Eskin: USDA rethinking how to deal with Salmonella
OCEAN CITY, Md. — The federal government is rethinking its approach to reducing Salmonella-based illnesses from poultry, a top USDA official told local poultry industry professionals on Sept. 28.
Sandra Eskin, recently appointed USDA deputy undersecretary for food safety, told attendees at the National Meeting on Poultry Health, Processing and Live Production that Salmonella sickens one million Americans every year and that 20 percent of those illnesses are linked to poultry.
She said characterizing the Food Safety and Inspection Service as “not just a regulatory agency, it is a public health regulatory agency,”
Eskin decried the fact that there has not been a significant decrease in the incidence of illnesses caused by Salmonella in more than 20 years, despite a specific government goal of reducing Salmonella infections by 25 percent by 2020.
Eskin said a major challenge is “emerging food-borne pathogens known as REP strains — recurring, emerging and persistent strains — such as Salmonella infantis and Salmonella reading.”
“We have seen reductions in Salmonella contamination in poultry, but they haven’t led to meaningful reductions in infections,” she said. “If our current policies are not moving us toward our goal, perhaps it’s time to rethink our approach.
“We need to find a way that not only reduces contamination but reduces illnesses. Our policies must be grounded in the best available science, but we should also consider experimenting with new, innovative approaches.
“I would like to see us leverage recent microbiological advances that enable more in-depth characterization of Salmonella strains to help us refine our criteria for Salmonella control.
“We have much more advanced tools to measure and characterize Salmonella than were available in mid-1990s when we first set performance standards. We should be using these tools as part of our verification strategy.”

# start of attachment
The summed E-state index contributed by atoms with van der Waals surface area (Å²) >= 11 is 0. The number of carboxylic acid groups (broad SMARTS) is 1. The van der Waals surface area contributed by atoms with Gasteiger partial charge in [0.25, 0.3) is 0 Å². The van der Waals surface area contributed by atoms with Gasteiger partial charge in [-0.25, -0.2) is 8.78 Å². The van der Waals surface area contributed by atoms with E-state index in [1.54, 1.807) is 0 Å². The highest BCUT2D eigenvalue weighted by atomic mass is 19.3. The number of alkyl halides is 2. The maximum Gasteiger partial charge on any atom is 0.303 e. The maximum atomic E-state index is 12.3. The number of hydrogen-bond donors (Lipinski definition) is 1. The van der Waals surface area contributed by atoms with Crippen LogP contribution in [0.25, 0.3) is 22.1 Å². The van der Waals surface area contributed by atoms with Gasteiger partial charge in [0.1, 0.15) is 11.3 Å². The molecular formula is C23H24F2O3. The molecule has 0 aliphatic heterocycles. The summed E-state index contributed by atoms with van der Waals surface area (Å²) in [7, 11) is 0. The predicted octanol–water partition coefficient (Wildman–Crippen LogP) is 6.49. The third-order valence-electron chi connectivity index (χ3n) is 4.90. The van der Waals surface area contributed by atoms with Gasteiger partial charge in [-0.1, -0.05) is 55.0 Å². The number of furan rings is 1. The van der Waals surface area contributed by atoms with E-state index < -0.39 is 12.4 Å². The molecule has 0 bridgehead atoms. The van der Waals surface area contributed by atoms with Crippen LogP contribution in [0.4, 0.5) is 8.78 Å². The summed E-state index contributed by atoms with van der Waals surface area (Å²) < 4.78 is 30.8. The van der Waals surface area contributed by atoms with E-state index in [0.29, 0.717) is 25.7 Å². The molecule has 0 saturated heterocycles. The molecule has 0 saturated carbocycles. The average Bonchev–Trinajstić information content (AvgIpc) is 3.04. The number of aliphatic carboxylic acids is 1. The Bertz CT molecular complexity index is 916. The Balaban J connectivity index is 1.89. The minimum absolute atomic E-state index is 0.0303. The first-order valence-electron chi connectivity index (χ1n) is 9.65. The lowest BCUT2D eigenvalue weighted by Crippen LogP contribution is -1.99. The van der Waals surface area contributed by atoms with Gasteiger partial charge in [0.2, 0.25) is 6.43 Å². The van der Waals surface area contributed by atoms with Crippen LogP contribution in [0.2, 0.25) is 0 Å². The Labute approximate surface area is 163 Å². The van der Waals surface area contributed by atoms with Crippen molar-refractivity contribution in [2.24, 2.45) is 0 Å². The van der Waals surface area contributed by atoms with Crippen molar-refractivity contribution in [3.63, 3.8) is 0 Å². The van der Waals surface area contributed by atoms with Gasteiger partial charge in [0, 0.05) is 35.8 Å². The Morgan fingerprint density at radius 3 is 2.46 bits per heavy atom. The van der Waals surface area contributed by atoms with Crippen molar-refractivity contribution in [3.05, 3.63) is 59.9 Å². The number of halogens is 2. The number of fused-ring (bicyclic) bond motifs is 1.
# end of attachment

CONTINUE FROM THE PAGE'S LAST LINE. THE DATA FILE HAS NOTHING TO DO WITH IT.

Eskin wants to control Salmonella throughout the entire poultry supply chain.
She acknowledged FSIS does not have direct regulatory authority on the farm but “we are thinking about ways we can factor in the use of preharvest intervention at the point where FSIS jurisdiction begins.
“We know most Salmonella contamination enters the facility with the birds and the more you can reduce contamination at point of slaughter, the less contamination and cross-contamination you’re going to have to deal with in the establishment. There is more Salmonella contamination in chicken parts than in chicken carcasses and more in comminuted chicken than in chicken parts,” Eskin said.
“Ultimately, FSIS would like to establish a framework for Salmonella control that better meets our current goal but can still respond to future needs. Long-term, we need standards that are flexible enough to react in real time to changes in the industry and scientific advances,” she said.
She stressed, “Moving forward on this front will require collaboration and an on-going dialogue between industry, consumer groups, researchers and the agency. I strongly ask that you all get involved.
“We have so much to learn from you. We need to understand what works and doesn’t and we need to come up with policy and standards that achieve our goals.”
Prior to her USDA appointment, Eskin spent more than a decade as project director for food safety at The Pew Charitable Trusts.
The national meeting, organized by the Delmarva Chicken Association, was held at the Clarion Resort Fontainebleau Hotel.